|More with Less: AIDS for Disabled Persons in Daily Life (TOOL, 1993, 93 pages)|
A game of patience
Suitable for children who cannot pick up smooth round balls due to mobility problems. These triangular balls are easy to grab and let go because of their small size and loose filling. Use cloth in bright colours. Cut one square piece for the base and four triangular pieces for the sides and sew these together. Loosely fill the triangle with 100 grams of cheap rice, lentils or the like (sand will leak). Make several balls in different colours.
These puppets are especially suitable for spastic children who cannot or barely use their hands or feet. They can exercise their hands and feet while playing. The puppets are made from socks that are decorated with a face at the toe.
'Many-coloured balloons' is a game for infants. The pieces of this game can be picked up with a magnet because a staple has been punched into every piece. The balloons exactly fit into a board with holes. Paint each of the balloons in a different colour corresponding to the colours in the holes. Now put the right balloon in the right hole.
There are several ways to adapt puzzles for use by children with
motor disorders. If a child has difficulty picking up ordinary pieces,
screw-eyes or tiny knobs made of bamboo or cane can be fitted onto them.
Try to get the marble or bead into the hole. This is a good game for people with minor motor disorders. On the bottom of the box a picture has been pasted, with a hole in the place where an eye used to be. Changing the picture now and then makes the game more attractive.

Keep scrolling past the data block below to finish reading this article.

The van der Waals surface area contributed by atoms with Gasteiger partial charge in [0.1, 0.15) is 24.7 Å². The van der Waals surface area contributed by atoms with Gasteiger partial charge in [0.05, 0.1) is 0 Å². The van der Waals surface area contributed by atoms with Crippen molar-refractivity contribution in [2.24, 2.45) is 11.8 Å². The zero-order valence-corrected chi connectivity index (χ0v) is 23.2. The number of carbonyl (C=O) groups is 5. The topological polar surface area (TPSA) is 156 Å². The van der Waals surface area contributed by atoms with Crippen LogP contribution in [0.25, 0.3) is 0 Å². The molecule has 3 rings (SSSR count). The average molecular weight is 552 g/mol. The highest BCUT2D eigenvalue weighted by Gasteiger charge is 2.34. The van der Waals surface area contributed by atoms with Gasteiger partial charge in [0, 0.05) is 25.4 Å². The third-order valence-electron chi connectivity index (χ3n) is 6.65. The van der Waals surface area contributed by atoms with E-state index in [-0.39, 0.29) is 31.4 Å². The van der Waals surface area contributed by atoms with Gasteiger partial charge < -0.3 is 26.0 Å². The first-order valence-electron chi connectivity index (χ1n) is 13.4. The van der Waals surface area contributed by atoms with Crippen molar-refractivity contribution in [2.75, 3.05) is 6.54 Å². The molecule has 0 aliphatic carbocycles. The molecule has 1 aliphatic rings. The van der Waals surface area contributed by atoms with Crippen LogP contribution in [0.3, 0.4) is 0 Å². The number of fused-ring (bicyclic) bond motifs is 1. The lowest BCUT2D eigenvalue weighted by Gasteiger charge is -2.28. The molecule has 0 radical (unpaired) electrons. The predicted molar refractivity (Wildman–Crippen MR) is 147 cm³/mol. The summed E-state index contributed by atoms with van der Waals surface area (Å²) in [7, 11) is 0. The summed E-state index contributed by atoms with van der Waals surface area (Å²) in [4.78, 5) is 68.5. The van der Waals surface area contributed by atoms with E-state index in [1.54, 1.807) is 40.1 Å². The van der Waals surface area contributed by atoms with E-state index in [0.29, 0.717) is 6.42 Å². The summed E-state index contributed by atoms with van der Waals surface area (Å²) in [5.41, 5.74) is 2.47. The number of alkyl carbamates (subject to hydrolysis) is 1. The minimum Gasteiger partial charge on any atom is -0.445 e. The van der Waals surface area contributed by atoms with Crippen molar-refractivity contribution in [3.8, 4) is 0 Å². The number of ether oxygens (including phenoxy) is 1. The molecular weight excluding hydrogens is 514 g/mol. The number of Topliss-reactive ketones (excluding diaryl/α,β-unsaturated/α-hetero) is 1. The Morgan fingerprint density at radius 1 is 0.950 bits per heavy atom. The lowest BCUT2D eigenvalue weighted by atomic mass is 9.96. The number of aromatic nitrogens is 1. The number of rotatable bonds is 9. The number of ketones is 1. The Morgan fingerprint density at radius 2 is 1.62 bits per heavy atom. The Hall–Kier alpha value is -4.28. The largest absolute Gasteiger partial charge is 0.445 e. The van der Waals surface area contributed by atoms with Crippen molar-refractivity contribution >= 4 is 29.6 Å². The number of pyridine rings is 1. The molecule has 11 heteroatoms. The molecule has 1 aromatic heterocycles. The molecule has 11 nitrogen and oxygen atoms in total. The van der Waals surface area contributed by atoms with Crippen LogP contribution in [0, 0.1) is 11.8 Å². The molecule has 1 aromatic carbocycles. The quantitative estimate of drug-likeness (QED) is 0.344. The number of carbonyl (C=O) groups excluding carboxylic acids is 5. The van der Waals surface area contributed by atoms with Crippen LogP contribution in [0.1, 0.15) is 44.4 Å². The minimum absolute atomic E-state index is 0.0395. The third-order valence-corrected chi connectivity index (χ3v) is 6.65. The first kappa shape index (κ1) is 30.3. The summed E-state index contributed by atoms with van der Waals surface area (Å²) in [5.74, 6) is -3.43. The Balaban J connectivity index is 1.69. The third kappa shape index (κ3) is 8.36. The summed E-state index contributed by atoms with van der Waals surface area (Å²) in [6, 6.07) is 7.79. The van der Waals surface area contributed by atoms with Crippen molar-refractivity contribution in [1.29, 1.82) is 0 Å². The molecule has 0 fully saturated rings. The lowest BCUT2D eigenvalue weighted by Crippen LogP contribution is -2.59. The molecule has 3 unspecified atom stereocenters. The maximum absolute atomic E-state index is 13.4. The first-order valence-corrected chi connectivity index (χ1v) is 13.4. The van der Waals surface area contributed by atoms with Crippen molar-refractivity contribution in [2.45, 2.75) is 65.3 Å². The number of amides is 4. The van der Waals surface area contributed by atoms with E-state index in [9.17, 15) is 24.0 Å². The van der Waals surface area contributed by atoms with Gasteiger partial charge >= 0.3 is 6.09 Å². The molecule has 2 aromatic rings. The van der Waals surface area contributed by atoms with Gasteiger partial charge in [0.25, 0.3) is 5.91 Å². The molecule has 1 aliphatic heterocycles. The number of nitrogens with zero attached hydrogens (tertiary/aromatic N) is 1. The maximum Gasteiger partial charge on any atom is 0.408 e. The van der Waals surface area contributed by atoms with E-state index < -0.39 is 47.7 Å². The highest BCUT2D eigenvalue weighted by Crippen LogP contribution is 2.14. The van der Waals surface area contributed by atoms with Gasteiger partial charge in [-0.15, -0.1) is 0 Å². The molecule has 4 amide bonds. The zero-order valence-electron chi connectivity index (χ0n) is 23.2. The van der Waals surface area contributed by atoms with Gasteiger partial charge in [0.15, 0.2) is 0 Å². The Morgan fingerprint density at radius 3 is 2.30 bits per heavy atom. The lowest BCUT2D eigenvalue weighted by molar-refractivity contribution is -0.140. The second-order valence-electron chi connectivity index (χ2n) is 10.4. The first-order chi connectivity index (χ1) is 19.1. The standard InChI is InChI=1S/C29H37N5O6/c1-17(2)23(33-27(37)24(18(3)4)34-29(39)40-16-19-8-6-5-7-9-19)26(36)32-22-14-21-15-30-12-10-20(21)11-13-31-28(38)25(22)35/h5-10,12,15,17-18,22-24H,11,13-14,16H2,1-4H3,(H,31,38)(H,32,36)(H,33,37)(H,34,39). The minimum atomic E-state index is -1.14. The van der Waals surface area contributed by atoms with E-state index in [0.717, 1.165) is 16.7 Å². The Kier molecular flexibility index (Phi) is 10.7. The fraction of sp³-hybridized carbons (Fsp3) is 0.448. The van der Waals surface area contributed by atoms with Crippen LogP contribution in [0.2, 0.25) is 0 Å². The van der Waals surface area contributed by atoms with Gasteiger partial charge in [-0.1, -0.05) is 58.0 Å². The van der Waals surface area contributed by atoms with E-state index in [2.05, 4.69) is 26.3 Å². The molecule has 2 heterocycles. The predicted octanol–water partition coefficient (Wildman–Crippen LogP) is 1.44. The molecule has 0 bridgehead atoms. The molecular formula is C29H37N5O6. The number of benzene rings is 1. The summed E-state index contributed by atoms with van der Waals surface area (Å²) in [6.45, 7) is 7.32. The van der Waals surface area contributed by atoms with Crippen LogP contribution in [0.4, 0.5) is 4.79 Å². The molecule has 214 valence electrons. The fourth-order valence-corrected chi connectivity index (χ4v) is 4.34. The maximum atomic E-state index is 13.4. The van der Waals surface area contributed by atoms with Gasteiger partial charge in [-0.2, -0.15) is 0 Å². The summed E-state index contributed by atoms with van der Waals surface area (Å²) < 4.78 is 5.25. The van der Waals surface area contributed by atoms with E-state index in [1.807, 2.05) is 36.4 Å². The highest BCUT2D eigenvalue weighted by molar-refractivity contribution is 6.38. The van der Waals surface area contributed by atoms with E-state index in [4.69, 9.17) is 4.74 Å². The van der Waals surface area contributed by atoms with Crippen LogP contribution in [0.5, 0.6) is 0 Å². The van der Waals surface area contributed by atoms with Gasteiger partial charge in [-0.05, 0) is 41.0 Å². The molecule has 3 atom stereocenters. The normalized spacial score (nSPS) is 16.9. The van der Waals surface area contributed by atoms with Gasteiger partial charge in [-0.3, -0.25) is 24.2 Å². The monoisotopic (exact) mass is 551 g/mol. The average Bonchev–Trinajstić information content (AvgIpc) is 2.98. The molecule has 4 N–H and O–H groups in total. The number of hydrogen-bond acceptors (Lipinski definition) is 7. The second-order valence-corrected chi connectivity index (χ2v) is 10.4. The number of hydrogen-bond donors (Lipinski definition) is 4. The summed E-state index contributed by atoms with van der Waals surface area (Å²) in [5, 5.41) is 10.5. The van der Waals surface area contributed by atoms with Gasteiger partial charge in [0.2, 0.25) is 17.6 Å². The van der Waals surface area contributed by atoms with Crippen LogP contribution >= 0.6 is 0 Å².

As the word indicates, this is a game to play on one's own. The large-size game is suitable for people with a visual handicap or coordination problems. You start with 32 pegs in the holes. The hole in the centre is left empty. By moving one peg over the other, the peg is captured. You can only capture a peg horizontally or vertically. Take the captured peg out of game. The final goal is to have only one peg left.
If one does not have enough strength to hold a set of playing cards, or if one only has one hand, the cards can be placed in a holder. For example, in a stiff brush, or between two pieces of cardboard fixed together with a pin, or in a piece of wood with a groove along the length.
Dice are used in a lot of games. In a large-size version, they are suitable for people who have trouble handling small dice. The dice can be made from wood. The spots on the dice have been made hollow, so that people with a visual handicap can feel the number of spots and easily find the dice back after throwing. Round off the edges, otherwise it won't roll.
Instead of spots, tactile materials have been fixed to these dominoes. Pieces of cloth, bicycle tyre, pins and many other materials are suitable for adapting this game to blind people.
Blind people and those with bad eyes can recognise chess pieces because either the black or the white pieces have been marked. This can be done by hammering in a small nail, or by winding an elastic band around the pieces. To prevent a piece from falling over or slipping away, a peg is glued to the bottom of the chess piece that fits into the holes of the board. The fields can be made recognisable by elevating the fields of one colour with pieces of wood or pieces of inner tyre tube.
This draughts board is suitable for people with uncoordinated movements or a visual handicap. The draughtsmen are pierced in the middle. A small black or white stick is glued in the hole. This stick fits into the holes in the board, so that the pieces cannot slide away. The black sticks are longer than the white ones, so that a person can feel which colour he or she is holding. The different fields can be made recognisable by elevating the fields of one colour. A double draughtsman is formed by putting an extra pierced draughtsman on the stick.